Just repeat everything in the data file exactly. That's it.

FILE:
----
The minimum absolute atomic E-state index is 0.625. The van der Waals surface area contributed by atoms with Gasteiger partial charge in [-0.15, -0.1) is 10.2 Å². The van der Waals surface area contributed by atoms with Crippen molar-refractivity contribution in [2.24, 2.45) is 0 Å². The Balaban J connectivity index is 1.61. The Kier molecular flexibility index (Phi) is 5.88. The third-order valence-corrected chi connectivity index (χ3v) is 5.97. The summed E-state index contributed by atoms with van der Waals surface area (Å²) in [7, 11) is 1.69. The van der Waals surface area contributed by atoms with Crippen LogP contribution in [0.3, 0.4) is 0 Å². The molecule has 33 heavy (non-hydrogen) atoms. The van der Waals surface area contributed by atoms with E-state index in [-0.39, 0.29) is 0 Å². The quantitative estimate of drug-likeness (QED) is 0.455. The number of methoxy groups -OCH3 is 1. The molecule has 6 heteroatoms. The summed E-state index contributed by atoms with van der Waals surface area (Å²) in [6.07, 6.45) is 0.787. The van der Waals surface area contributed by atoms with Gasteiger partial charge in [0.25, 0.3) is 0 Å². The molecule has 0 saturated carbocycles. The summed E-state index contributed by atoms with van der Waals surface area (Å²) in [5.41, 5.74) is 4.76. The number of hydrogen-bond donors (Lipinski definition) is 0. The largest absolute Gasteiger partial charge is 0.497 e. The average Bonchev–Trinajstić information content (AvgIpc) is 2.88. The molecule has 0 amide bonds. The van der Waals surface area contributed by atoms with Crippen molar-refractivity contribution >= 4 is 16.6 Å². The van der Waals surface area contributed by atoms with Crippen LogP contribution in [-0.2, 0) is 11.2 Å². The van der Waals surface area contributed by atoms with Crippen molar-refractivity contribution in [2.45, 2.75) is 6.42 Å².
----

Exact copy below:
The minimum absolute atomic E-state index is 0.625. The van der Waals surface area contributed by atoms with Gasteiger partial charge in [-0.15, -0.1) is 10.2 Å². The van der Waals surface area contributed by atoms with Crippen molar-refractivity contribution in [2.24, 2.45) is 0 Å². The Balaban J connectivity index is 1.61. The Kier molecular flexibility index (Phi) is 5.88. The third-order valence-corrected chi connectivity index (χ3v) is 5.97. The summed E-state index contributed by atoms with van der Waals surface area (Å²) in [7, 11) is 1.69. The van der Waals surface area contributed by atoms with Crippen LogP contribution in [0.3, 0.4) is 0 Å². The molecule has 33 heavy (non-hydrogen) atoms. The van der Waals surface area contributed by atoms with E-state index in [-0.39, 0.29) is 0 Å². The quantitative estimate of drug-likeness (QED) is 0.455. The number of methoxy groups -OCH3 is 1. The molecule has 6 heteroatoms. The summed E-state index contributed by atoms with van der Waals surface area (Å²) in [6.07, 6.45) is 0.787. The van der Waals surface area contributed by atoms with Gasteiger partial charge in [0.25, 0.3) is 0 Å². The molecule has 0 saturated carbocycles. The summed E-state index contributed by atoms with van der Waals surface area (Å²) in [5.41, 5.74) is 4.76. The number of hydrogen-bond donors (Lipinski definition) is 0. The largest absolute Gasteiger partial charge is 0.497 e. The average Bonchev–Trinajstić information content (AvgIpc) is 2.88. The molecule has 0 amide bonds. The van der Waals surface area contributed by atoms with Crippen molar-refractivity contribution >= 4 is 16.6 Å². The van der Waals surface area contributed by atoms with Crippen LogP contribution in [-0.2, 0) is 11.2 Å². The van der Waals surface area contributed by atoms with Crippen molar-refractivity contribution in [2.45, 2.75) is 6.42 Å².